So, with the story utterly failing to satisfy, we're left with the killing. The scenes on the titular train demonstrate a deft hand in the visual department. However, any good will generated by the director's visual flair is completely snuffed by the lackluster CGI gore. Karo syrup and food coloring would have looked more realistic. Every time someone was killed on the screen, I kept expecting cartoon birds to fly around the victim's head to match the animated blood. There were a few good prosthetics here and there, as well as some cool weapons, but any interest they generated was wasted each time another person had goofy blood flowing down their face.
Finally, the film is just too darn long. It was a short story to begin with, and it didn't need to be 100 minutes. If 20 minutes of fat had been trimmed, especially the stuff between kills, then The Midnight Meat Train would be a much better cinematic snack.
The Rebuttal Witnesses
I can't really knock the acting in The Midnight Meat Train. Everyone on screen does a decent job making their characters come alive. I almost want Vinnie Jones to expand his range a bit, but he's so darn good playing the creepy heavy that I don't care if he plays the same character for the rest of his life. Leslie Bibb turns the thankless role as the main character's girlfriend into a nuanced character. Bradley Cooper doesn't have much to do in the film but wander around determined and bewildered, but he does that job just fine.
I also can't complain too much about this Blu-ray version of the film. The video is a little noisy, but at least it's consistent so that it gives the film a gritty, lived in feel. There are a lot of dark scenes, and they can get a little dicey, but overall detail is high and the film is very watchable. I'm not usually one to pay much attention to sound; if the dialogue is easy to hear I'm usually fine. However, I was very impressed with the sound quality of this DTS 7.1 mix. The train's rumbles and movements were remarkably clear, and there was surprising directionality across the soundscape. The low end had a menace that gave the film some much-needed credibility.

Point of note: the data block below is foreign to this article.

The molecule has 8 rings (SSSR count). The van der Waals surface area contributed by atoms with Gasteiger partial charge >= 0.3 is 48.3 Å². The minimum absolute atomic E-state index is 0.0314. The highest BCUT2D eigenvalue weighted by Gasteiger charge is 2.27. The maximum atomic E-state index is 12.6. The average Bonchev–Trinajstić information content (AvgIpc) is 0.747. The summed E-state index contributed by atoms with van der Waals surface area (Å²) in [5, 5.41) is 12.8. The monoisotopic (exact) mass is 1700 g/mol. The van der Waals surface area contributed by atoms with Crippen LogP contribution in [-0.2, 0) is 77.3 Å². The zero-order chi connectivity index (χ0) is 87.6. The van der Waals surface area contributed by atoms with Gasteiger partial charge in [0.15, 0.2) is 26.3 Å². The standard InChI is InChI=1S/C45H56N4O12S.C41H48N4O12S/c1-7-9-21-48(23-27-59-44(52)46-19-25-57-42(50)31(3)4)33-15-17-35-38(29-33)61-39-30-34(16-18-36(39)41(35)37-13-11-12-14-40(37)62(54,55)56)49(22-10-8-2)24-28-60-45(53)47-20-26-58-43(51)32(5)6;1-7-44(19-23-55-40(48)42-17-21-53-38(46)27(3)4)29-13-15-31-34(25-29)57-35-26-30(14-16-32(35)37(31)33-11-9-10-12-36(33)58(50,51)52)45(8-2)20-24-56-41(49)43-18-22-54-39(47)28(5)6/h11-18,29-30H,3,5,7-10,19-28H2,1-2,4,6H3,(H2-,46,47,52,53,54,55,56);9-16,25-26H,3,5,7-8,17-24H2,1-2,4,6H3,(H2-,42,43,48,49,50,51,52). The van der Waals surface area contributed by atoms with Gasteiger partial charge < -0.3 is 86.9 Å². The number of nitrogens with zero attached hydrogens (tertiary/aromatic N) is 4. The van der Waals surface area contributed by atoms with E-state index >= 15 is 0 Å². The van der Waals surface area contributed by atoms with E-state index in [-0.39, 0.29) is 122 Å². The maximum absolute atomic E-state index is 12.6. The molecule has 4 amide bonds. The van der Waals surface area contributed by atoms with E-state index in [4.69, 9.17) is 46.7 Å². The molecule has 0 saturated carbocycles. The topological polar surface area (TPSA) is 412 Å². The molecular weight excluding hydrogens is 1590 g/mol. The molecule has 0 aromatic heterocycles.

The extras are fairly slim, but exactly the right ones. There's an audio commentary with the film's director and Clive Barker. They talk about the difficulties the film had both in production and during distribution, where it was unceremoniously dropped in second-run theaters. The next big extra is an interview with Barker where he discusses his story collection Books of Blood as well as adapting stories for the screen. There is also a pair of featurettes, one that focuses on one of the train murders, and the other takes on the creation of Mahogany. Considering the film's box-office performance, this is a surprisingly complete collection of extras.
The Midnight Meat Train could have been a gorehound's dream. Instead, an excess of muddled story and CGI keep the film from being particularly scary or even interesting. The director, Kitamura, shows promise for his interesting visual style, but there just isn't enough substance here to warrant a recommendation. However, if you have to see The Midnight Meat Train, then this Blu-ray disc is the way to go because of its solid technical presentation and informative extras.
Guilty of gutting a good story, leaving the audience with little to watch other than CGI blood.